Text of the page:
Solution APMO 2017 ( Number 3)

Solution APMO 2017 ( Number 3)

Problem 3.

Let A(n) denote the number of sequences a_1\geq a_2\geq ...\geq a_k of positive integers for which a_1+a_2+...+a_k=n and each a_i+1 is a power of two (i = 1, 2, . . . , k). Let B(n) denote the number of sequences b_1\geq b_2\geq ...\geq b_m of positive integers for which b_1+...+b_m=n and each inequality b_i\geq 2b_{i+1} holds (j = 1, 2, . . . , m − 1). Prove that A(n) = B(n) for every positive integer n.

Also Read:

Also Read :

Solution :

We say that a sequence a_1\geq a_2\geq ...\geq a_k of positive integers has type A if a_i+1 is a power of two for i = 1, 2, . . . , k. We say that a sequence b_1\geq b_2\geq ...\geq b_m of positive integer has type B if b_i\geq 2b_{i+1} for j = 1, 2, . . . , m − 1.

Recall that the binary representation of a positive integer expresses it as a sum of distinct powers of two in a unique way. Furthermore, we have the following formula for every positive integer N

2^N-1=2^{N-1}+2^{N-2}+...+2^1+2^0.

Given a sequence a_1\geq a_2\geq ...\geq a_k of type A, use the preceding formula to express each term as a sum of powers of two. Write these powers of two in left-aligned rows, in decreasing order of size. By construction, ai is the sum of the numbers in the ith row. For example, we obtain the following array when we start with the type A sequence 15, 15, 7, 3, 3, 3, 1.

apmo3.PNG

Define the sequence b_1,b_2,...,b_n by setting b_i to be the sum of the numbers in the jth column of the array. For example, we obtain the sequence 27, 13, 5, 2 from the array above. We now show that this new sequence has type B. This is clear from the fact that each column in the array contains at least as many entries as the column to the right of it and that each number larger than 1 in the array is twice the number to the right of it. Furthermore, it is clear that a_1+a_2+...+a_k=b_1+b_2+...+b_m , since both are equal to the sum of all the entries in the array.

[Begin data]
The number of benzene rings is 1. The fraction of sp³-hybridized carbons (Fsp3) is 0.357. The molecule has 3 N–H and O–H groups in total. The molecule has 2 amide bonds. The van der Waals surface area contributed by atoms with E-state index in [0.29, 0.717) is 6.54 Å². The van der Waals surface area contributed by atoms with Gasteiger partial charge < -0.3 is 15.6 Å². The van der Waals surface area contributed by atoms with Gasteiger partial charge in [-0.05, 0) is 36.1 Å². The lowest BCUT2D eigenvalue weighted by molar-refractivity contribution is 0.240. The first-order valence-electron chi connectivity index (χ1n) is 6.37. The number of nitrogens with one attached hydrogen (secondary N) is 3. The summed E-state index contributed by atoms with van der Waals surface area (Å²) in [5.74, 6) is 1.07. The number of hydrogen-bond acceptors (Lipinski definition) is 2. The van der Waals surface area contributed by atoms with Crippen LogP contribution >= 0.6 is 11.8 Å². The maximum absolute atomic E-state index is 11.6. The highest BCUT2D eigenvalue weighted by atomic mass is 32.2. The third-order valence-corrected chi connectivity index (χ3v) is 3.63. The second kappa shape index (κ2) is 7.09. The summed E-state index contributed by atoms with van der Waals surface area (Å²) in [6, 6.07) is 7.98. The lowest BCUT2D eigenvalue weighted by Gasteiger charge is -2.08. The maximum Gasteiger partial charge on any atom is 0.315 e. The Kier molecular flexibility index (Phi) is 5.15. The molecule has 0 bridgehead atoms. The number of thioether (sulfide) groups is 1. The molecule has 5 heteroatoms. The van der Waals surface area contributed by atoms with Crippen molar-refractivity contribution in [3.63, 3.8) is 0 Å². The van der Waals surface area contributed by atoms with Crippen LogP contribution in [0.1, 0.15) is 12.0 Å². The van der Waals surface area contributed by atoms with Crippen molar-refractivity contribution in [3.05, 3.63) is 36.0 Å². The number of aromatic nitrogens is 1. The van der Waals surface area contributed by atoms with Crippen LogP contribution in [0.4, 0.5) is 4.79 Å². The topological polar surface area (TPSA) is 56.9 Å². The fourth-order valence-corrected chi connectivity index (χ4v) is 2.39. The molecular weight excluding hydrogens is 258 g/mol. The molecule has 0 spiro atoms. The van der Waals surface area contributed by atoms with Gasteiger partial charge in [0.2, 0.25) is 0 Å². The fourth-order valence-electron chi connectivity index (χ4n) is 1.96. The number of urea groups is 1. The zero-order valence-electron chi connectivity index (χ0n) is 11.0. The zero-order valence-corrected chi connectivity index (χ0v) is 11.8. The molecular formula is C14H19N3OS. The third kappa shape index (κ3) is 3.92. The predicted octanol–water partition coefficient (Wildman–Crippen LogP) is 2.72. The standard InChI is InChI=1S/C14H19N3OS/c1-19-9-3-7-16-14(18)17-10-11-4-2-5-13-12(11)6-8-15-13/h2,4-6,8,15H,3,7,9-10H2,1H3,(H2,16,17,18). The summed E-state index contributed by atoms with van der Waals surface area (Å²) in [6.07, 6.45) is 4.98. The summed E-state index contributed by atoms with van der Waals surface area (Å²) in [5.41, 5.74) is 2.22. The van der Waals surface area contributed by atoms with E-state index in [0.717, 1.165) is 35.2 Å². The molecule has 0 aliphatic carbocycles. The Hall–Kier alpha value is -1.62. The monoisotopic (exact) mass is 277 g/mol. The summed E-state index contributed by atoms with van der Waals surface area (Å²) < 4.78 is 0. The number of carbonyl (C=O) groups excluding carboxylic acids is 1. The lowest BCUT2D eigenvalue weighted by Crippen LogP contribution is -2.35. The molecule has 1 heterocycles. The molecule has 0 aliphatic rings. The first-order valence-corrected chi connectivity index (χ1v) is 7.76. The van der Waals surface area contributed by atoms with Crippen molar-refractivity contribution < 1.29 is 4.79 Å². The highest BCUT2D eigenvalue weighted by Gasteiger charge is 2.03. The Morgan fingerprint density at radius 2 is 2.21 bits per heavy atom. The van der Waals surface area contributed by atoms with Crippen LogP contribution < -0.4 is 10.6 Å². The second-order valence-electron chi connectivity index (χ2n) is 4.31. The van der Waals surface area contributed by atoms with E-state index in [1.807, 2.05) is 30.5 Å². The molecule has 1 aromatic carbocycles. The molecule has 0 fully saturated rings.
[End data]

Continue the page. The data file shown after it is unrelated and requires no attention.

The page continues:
We now show that we can do this operation backwards. Suppose that we are given a type B sequence b_1\geq b_2\geq ...\geq b_m . We construct an array inductively as follows:

  • We fill b_m left-aligned rows with the numbers 2^{m-1},2^{m-2},...,2^1,2^0
  • Then we fill b_{m-1}-2b_m left aligned rows with the numbers 2^{m-2},2^{m-3},...2^1,2^0
  • Then we fill b_{m-2}-2b_{m-1} left aligned rows with the numbers 2^{m-3},2^{m-4},...2^1,2^0 and the so on.
  • In the last step we fill b_1-2b_2 left aligned rows with the number 1.

For example, if we start with the type B sequence 27, 13, 5, 2, we obtain once again the array above. We define the sequence a_1,a_2,...,a_k by setting a_i to be the sum of the numbers in the ith row of the array. By construction, this sequence has type A. Furthermore, it is clear that a_1+...+a_k=b_1+...+b_m, since once again both sums are equal to the sum of all the entries in the array.

We have defined an operation that starts with a sequence of type A, produces an array whose row sums are given by the sequence, and outputs a sequence of type B corresponding to the column sums. We have also defined an operation that starts with a sequence of type B, produces an array whose column sums are given by the sequence, and outputs a sequence of type A corresponding to the row sums. The arrays produced in both cases comprise left- aligned rows of the form 2^{N-1},2{N-2},...,2^1,2^0,with non-increasing lengths. Let us refer to arrays obeying these properties as marvelous.

To show that these two operations are inverses of each other, it then suffices to prove that marvelous arrays are uniquely defined by either their row sums or their column sums. The former is obviously true and the latter arises from the observation that each step in the above inductive algorithm was forced in order to create a marvelous array with the prescribed column sums.

Thus, we have produced a bijection between the sequences of type A with sum n and the sequences of type B with sum n. So we can conclude that A(n) = B(n) for every positive integer n.

 

Remark The solution above provides a bijection between type A and type B sequences via an algorithm. There are alternative ways to provide such a bijection. For example, given the numbers a_1\geq ...\geq a_k we may define the b_i{}'s as

b_{j}=\sum_{i}\left \lfloor \frac{a_i+1}{2^j} \right \rfloor

Conversely, given the numbers b_1\geq ...\geq b_m, one may define the a_i{}'s by taking, as in the solution, b_m numbers equal to 2^m-1,b_{m-1}-2b_m numbers equal to 2^{m-1}-1,…, and b_1-2b_2 number equal to 2^1-1. One now needs to verify that these maps are mutually inverse.

%d bloggers like this: